Last week, the Real Estate Roundtable announced the results of its third-quarter 2013 Real Estate Roundtable Sentiment Index (“Q3 Index”), which measures real estate industry executives’ confidence in the real estate environment, including current conditions as well as the future outlook on three topics: overall real estate conditions, access to capital markets, and real estate asset pricing.

Top-line findings from the survey, which is available at www.rer.org, included the following:

  • The Q3 Index remains on a flat trajectory; participants note continued improvement in real estate fundamentals, but remain cautious due to the slow pace of economic recovery.
  • New construction and an increased tolerance for risk suggest optimism beyond the core “gateway” markets and multifamily sector, although bifurcation remains.
  • In the near future, rising interest rates could undermine improvements in net operating income—potentially putting renewed downward pressure on asset values.
  • For now, the strong availability of capital (increasingly flowing to riskier transactions) is helping to offset the recent run-up in long-term interest rates.

Aon Risk Survey

Aon, a global provider of risk management, insurance, and reinsurance brokerage, surveys its clients annually about the top ten risks they face today as well as their projected top ten future risks. The results of its most recent survey follow:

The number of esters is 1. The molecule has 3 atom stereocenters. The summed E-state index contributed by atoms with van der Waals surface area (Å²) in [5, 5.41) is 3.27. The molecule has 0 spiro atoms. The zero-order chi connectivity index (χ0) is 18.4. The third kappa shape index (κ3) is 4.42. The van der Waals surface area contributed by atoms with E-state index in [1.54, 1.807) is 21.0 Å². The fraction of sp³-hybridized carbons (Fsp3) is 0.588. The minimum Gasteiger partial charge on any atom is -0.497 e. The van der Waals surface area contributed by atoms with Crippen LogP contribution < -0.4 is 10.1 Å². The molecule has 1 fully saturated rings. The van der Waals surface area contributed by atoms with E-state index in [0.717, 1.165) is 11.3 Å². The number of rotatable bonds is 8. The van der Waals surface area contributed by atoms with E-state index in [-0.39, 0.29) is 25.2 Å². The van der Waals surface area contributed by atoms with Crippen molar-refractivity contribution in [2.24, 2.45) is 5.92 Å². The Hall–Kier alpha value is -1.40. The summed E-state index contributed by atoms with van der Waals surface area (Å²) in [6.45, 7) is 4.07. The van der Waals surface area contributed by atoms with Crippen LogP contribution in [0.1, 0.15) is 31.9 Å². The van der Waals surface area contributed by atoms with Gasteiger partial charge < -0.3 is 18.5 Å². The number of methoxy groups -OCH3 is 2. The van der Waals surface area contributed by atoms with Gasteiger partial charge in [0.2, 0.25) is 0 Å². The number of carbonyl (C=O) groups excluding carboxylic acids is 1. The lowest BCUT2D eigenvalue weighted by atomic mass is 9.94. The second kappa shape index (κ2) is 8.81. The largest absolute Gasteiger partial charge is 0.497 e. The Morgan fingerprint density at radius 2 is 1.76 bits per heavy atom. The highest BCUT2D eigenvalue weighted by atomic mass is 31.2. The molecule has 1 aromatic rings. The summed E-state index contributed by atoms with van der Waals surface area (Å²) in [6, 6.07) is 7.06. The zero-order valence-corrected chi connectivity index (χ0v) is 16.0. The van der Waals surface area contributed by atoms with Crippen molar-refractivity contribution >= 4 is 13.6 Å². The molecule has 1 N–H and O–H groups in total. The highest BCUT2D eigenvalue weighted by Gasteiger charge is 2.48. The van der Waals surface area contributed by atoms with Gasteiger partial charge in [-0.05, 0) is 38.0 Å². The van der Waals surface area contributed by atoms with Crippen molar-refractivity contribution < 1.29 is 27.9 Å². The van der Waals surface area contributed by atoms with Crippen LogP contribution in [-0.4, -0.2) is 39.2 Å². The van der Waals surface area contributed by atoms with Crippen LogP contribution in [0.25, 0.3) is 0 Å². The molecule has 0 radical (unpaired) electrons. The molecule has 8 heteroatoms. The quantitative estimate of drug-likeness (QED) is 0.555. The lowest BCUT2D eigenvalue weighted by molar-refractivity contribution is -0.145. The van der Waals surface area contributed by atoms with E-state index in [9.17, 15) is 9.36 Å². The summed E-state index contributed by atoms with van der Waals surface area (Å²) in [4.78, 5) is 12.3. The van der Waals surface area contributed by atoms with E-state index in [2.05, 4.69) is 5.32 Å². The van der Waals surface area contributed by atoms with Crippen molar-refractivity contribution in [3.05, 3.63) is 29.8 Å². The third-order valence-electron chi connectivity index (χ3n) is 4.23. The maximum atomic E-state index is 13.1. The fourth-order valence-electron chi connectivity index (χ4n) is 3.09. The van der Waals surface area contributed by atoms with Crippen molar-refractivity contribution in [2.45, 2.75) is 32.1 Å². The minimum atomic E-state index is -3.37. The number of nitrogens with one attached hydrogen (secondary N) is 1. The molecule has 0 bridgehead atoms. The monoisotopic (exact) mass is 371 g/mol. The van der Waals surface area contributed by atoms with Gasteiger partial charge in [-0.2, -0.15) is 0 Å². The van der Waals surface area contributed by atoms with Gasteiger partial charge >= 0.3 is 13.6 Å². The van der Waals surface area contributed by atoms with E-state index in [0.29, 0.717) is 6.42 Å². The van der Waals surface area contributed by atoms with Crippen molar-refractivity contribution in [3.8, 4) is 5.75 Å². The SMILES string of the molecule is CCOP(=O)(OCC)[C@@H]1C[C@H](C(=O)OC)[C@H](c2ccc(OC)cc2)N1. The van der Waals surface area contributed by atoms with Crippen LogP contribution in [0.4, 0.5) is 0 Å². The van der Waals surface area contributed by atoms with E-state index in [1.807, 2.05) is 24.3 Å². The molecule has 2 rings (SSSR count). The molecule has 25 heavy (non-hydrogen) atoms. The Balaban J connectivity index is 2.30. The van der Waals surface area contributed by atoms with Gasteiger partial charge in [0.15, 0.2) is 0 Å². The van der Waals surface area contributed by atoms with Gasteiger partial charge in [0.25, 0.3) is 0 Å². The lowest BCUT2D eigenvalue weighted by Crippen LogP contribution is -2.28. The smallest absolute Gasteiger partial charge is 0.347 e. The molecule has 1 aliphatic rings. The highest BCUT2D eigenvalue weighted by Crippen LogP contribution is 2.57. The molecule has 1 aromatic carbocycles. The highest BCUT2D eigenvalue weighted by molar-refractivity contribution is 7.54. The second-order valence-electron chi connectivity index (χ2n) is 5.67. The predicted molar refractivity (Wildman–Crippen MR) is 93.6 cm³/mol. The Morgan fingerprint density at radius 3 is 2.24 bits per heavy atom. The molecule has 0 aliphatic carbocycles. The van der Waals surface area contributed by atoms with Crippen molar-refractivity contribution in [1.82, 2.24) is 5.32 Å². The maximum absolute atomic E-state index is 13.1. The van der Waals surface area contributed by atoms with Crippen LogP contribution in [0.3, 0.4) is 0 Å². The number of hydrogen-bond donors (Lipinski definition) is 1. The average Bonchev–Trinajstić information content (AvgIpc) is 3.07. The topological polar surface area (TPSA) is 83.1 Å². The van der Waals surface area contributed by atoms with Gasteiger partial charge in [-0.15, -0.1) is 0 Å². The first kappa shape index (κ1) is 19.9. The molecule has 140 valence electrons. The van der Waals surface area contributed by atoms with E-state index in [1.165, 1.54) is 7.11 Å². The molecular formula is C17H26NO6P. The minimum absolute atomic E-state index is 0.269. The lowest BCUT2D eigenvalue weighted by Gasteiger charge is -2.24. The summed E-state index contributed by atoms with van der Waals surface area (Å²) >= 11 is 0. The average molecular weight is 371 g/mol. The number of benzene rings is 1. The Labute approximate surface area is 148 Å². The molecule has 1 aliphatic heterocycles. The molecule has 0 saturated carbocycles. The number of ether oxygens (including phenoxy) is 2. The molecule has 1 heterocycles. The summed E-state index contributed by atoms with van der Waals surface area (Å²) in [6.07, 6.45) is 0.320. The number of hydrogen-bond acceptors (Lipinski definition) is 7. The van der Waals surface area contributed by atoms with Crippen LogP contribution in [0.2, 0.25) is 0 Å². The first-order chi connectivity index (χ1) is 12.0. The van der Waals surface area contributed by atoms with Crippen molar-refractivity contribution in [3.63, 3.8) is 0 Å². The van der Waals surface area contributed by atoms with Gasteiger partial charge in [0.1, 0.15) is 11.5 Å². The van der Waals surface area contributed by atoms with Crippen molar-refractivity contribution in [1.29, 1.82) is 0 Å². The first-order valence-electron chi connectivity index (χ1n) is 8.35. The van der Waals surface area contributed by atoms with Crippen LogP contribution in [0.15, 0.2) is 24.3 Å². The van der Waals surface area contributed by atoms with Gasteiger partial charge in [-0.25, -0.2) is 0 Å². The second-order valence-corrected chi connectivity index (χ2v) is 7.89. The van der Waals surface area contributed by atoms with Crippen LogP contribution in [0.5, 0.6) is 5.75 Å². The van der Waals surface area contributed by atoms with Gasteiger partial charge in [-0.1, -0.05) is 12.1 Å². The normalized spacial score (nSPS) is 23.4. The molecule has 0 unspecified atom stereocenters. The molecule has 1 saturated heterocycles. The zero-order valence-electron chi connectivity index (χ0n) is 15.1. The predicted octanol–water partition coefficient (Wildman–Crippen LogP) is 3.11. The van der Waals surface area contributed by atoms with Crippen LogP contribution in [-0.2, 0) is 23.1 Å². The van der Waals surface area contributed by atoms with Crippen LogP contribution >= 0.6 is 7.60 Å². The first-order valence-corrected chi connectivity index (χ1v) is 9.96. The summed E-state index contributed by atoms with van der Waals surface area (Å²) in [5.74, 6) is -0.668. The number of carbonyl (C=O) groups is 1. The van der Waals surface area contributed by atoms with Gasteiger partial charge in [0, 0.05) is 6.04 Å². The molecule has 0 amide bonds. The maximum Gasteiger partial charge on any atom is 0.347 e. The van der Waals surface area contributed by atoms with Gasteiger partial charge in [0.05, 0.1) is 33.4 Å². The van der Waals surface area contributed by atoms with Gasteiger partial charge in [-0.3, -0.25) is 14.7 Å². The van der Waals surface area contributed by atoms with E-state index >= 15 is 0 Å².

“Where Are We?”
Top Ten Current Risks from Aon’s Global Survey

“Where Are We Going?”
Top Ten Future Risks from Aon’s Global Survey

Economic slowdown/slow recovery Economic slowdown/slow recovery
Regulatory/legislative changes Regulatory/legislative changes
Increasing competition Increasing competition
Damage to reputation/brand Failure to innovate/meet customer needs
Failure to attract/retain top talent Failure to attract or retain top talent
Failure to innovate/meet customer needs Political risk/uncertainties
Business interruption Commodity price risk
Commodity price risk Damage to reputation/brand
Cash flow/liquidity risk Weather and natural disasters
Political risk/uncertainties Cash flow/liquidity risk